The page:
Another friend came up with three original and new bulb headlamps. The missing grille chrome rod was located in the UK, but when Vella bought it, he found out that it did not fit. Not easily discouraged, he started to build one himself, basing his design on a photo that he acquired and which his wife Samantha, well versed in information technology and a staunch supporter of her husband’s classic car inclinations, enlarged. Another item built from scratch was the dashboard, resembling an empty bookshelf, which he assembled with glued up layers of builders’ cardboard.
The 948cc straight-4 OHV engine remained largely untouched. Vella only carried out the obligatory cleaning of the carburettor and the petrol pump, which were obviously full of rust.
In order to restore the vehicle to its original state, Vella became a member of the UK Standard Motor Club. Besides practical advice and guidance, the club also supplied him with the original spare parts catalogue.
“Although I am meticulous in my work, the catalogue proved to be the ultimate source of reference for any niggling doubts that crossed my mind at intervals. It also served as confirmation or otherwise of what I had already restored. A case in point was the rear and front lights system. I had already bought the set for installation. But on checking with the catalogue, I discovered that the 1954 Standard 10 lights had a flat outline, while the ones that I had purchased were pointed, meaning that they belonged to the 1958 model. So I had to change them.”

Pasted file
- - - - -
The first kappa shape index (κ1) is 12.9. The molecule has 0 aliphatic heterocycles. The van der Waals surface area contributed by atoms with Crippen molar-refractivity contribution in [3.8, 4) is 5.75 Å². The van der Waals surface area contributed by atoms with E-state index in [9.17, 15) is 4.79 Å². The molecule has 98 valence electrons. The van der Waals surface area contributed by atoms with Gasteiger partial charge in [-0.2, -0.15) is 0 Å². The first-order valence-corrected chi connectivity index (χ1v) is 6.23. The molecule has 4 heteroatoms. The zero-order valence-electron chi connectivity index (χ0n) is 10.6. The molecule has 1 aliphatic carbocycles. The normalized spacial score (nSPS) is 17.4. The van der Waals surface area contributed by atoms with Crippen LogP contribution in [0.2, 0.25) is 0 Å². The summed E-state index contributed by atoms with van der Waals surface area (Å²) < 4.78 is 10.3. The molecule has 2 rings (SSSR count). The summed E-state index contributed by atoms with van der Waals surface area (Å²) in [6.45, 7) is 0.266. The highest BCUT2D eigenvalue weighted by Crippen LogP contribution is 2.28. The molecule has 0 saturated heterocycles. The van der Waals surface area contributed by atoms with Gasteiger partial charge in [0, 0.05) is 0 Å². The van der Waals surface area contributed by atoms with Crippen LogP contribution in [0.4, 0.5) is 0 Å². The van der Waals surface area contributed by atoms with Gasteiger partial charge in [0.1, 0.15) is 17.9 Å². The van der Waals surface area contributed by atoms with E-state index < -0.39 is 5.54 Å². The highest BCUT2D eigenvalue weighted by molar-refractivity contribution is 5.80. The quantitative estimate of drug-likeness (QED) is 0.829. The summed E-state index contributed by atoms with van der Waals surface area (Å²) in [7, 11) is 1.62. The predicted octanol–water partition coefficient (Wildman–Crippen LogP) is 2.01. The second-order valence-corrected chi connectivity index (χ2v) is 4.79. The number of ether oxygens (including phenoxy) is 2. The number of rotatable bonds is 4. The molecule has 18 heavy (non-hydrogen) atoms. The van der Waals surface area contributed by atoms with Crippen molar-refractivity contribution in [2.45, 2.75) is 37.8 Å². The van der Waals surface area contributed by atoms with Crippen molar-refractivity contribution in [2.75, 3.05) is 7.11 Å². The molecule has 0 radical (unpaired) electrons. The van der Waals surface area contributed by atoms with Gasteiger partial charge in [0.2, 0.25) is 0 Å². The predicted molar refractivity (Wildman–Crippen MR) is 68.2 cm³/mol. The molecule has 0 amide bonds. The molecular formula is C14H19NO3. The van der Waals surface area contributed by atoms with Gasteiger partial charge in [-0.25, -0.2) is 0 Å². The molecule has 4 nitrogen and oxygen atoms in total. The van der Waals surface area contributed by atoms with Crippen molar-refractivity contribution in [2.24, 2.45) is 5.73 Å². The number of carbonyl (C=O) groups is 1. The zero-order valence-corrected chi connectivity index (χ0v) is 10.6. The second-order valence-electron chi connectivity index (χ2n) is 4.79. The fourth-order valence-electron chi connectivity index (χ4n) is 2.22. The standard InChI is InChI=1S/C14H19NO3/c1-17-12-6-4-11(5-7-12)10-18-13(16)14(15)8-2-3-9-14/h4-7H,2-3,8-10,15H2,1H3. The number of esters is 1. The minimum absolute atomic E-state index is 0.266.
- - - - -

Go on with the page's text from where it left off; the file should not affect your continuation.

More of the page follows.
The Standard Ten was produced by the British Standard Motor Company between 1906 and 1961. The name came from the fiscal horsepower of the vehicle, a task of the surface area of the piston – although this term soon became obsolete. The Standard Ten was eventually replaced by the Triumph Herald.
Vella finished off the restoration by covering the old red seats with another new layer in similar colour, a task carried out by his friend Gaetan, as well as spraying it again in its original black, the work being done by another friend, Ryan.Proud of the work that he put in to restore the abandoned vehicle back to its showroom condition, he also points out that the vehicle was featured in the UK Standard Car Review magazine.
Vella joined the Old Motors Club soon after bringing the battered vehicle to his garage.
“There is a spirit of camaraderie at the club, which I find uplifting,” he says, adding that there has been a significant surge in classic car interest and acquisition. “Most of my friends, now middle aged, are now going through the nostalgia phase, yearning and looking for that Ford Escort or Capri of their youth. Alas, it is not easyto find such cars for sale today, and if located, they do not come cheap.”
At the moment,Vella is busy restoring a 1980 Yamaha 175 DT motorcycle, which he bought when he was 17 years old. It was left unattended for 30 years, and now he has the time to work on it. He has also acquired two other motorcycles, a 1980 Vespa P125 X and a 1987 Vespa T5, in good working order.
“These are for my two girls, Emily and Sarah, who also love classic vehicles. And Samantha is egging me to go for an MGB – now that would be my next project, once I finish restoring the Yamaha.”